UNESCO-NIE Centre for Arts Research in Education (CARE)

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Name of Author: 
Chong, Sylvia Nguik Yin
Institute: 
Dissertation (Ed.D), University of Illinois at Urbana-Champaign
Supervisor: 
Leonhard, C.
Page numbers of theses: 
195
Year of completion: 
1991
Country: 
USA
Country of Research Data: 
Singapore
Language: 
English
Abstract:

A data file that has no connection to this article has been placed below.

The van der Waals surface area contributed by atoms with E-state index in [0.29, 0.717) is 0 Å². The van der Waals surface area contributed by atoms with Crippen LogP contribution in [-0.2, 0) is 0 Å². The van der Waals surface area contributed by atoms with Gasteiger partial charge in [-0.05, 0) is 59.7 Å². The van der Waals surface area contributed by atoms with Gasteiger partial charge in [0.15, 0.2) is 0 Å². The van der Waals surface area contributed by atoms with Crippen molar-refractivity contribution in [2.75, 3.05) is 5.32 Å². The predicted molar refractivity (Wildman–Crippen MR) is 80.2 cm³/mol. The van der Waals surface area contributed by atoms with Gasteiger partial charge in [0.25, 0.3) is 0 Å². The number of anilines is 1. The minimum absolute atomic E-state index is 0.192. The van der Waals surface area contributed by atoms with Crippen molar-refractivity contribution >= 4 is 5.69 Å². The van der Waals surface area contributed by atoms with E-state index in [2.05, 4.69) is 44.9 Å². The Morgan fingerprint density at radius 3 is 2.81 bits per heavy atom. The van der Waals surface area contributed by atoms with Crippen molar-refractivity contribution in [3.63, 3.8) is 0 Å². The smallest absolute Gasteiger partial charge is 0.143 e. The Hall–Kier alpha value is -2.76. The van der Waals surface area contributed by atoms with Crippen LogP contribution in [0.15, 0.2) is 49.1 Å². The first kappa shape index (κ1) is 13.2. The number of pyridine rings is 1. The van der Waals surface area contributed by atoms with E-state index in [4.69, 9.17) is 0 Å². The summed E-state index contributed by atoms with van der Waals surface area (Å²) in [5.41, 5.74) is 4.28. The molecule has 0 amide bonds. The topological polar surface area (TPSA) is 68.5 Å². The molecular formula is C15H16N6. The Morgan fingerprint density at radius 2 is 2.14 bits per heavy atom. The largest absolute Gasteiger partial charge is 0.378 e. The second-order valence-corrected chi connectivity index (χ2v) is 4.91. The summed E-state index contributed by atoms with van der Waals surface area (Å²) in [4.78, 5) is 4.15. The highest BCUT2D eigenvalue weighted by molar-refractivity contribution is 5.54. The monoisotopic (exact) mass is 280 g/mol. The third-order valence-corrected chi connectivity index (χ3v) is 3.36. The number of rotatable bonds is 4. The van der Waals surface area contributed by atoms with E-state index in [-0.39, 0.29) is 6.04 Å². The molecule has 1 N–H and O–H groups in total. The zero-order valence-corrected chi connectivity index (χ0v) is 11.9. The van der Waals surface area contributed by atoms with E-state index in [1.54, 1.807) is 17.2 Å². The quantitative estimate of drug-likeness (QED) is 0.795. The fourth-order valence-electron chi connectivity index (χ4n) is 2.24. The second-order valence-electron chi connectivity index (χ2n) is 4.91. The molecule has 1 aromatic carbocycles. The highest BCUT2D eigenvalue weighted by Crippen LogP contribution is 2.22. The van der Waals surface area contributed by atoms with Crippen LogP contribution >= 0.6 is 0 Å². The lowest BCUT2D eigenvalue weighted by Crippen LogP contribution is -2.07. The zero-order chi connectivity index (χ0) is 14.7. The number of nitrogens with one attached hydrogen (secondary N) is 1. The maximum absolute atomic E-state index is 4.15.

The purpose of this study was to trace the evolution of the general music education programme in primary schools in Singapore from 1959 to 1990. From this central issue grew related concerns. These related concerns involved the development of the prevailing philosophical basis of the primary school's general music education programme, the development of objectives, teaching methods, allocation of instructional time, availability of instructional materials and equipment and the preparation of music teachers. Sources for the study included published and unpublished documents prepared by the Ministry of Education, annual parliamentary education reports, regulations and syllabi issued by the Ministry between 1959 and 1990. A questionnaire was devised for distribution to all general music teachers currently teaching in primary schools. This was designed to secure factual information that would contribute to the overall picture. Sixty teachers with a minimum of seven years of teaching experience were interviewed. Two music specialists from the Ministry of Education and two Music Lecturers from the Institute of Education were also interviewed. The investigator concluded that: (1) General music education in the primary schools in Singapore is geared largely to singing. (2) Although the syllabi issued by the Ministry of Education represent an attempt to represent the four language streams, in reality the operational conception of music education and curriculum organization is based to a great extent on Western models. The music used is almost entirely tonal and uses Western rhythms. (3) Mand music teachers do not have sufficient training to put the current music programme fully into effect. More intensive music teacher education would have the result of bridging the gap between theory and practice in the teaching of general music. (4) Groundwork for a music programme of excellent quality unique to the cultural needs of the children of Singapore has been laid.
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